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The most comprehensive book about Frida published today by Taschen

21 July 2021

The massive 624-page book by Taschen, titled "Frida Kahlo. The Complete Paintings", offers for the first time a survey of her entire oeuvre.

The book, edited by Mexican art historian Luis-Martín Lozano with contributions from Andrea Kettenmann and Marina Vázquez Ramos, provides notes on every single Kahlo work we have images of – 152 in total, including many lost works we only know from photographs.

Diary pages, letters, drawings, an illustrated biography, and hundreds of photos taken by Edward Weston, Manuel and Lola Álvarez Bravo, Nickolas Muray, and Martin Munkácsi show moments from Kahlo’s life with her husband Diego Rivera and of the Casa Azul, her home in Mexico City. Numerous of the pieces included haven’t been displayed freely in more than 80 years.

BBC journalist Holly Williams spoke to Lozano on a video call from Mexico City, and  asked if a comprehensive survey of her work is overdue, despite there being so many shows about her all over the world.

"As an art historian, my main interest in Kahlo has been in her work as an artist. If this had been the main concern of most projects in recent decades, maybe I would say this book has no reason to be. But the truth is, it hasn't," he says. "Most people at exhibitions, they're interested in her personality – who she is, how she dressed, who does she go to bed with, her lovers, her story."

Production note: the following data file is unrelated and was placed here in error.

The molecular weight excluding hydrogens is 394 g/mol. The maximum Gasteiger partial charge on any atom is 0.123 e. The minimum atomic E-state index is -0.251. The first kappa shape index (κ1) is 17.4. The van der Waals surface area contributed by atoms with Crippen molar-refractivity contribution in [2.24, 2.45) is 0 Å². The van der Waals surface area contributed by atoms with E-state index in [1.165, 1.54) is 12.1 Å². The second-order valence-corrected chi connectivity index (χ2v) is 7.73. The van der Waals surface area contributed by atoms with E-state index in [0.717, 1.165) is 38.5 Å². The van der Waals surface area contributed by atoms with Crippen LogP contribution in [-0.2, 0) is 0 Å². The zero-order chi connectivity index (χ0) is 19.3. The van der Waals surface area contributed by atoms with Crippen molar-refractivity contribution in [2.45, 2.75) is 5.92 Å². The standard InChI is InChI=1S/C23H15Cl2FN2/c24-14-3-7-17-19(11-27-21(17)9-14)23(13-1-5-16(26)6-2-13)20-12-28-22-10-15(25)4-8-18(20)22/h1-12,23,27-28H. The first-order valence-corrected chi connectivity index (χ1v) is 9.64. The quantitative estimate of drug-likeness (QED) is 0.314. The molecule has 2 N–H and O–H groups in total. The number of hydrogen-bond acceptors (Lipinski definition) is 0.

Because of this, exhibitions and their catalogues have often focused on that story, and tend to "repeat the same paintings, and the same ideas about the same paintings. They leave aside a whole bunch of works," says Lozano. Books also re-tread the same ground: "You repeat the same things, and it will sell – because everything about Kahlo sells. It's unfortunate to say, but she's become a merchandise. But this explains why [exhibitions and books] don't go beyond this – because they don't need to."

The result is that certain mistakes get made – paintings mis-titled, mis-dated, or the same poor-quality, off-colour photographs reproduced. But it also means that ideas about what her works mean get repeated ad infinitum. "The interpretation level becomes contaminated," suggests Lozano. "All they say about the paintings, over and over, is 'oh it's because she loved Rivera', 'because she couldn't have a kid', 'because she's in the hospital'. In some cases, it is true – but there's so much more to it than that."

 (Read the complete interview in the BBC article)

See in this Vogue article a few photographs of Casa Azul – many of which have never been seen before - published in the book

Browse a few pages of the book at the link below.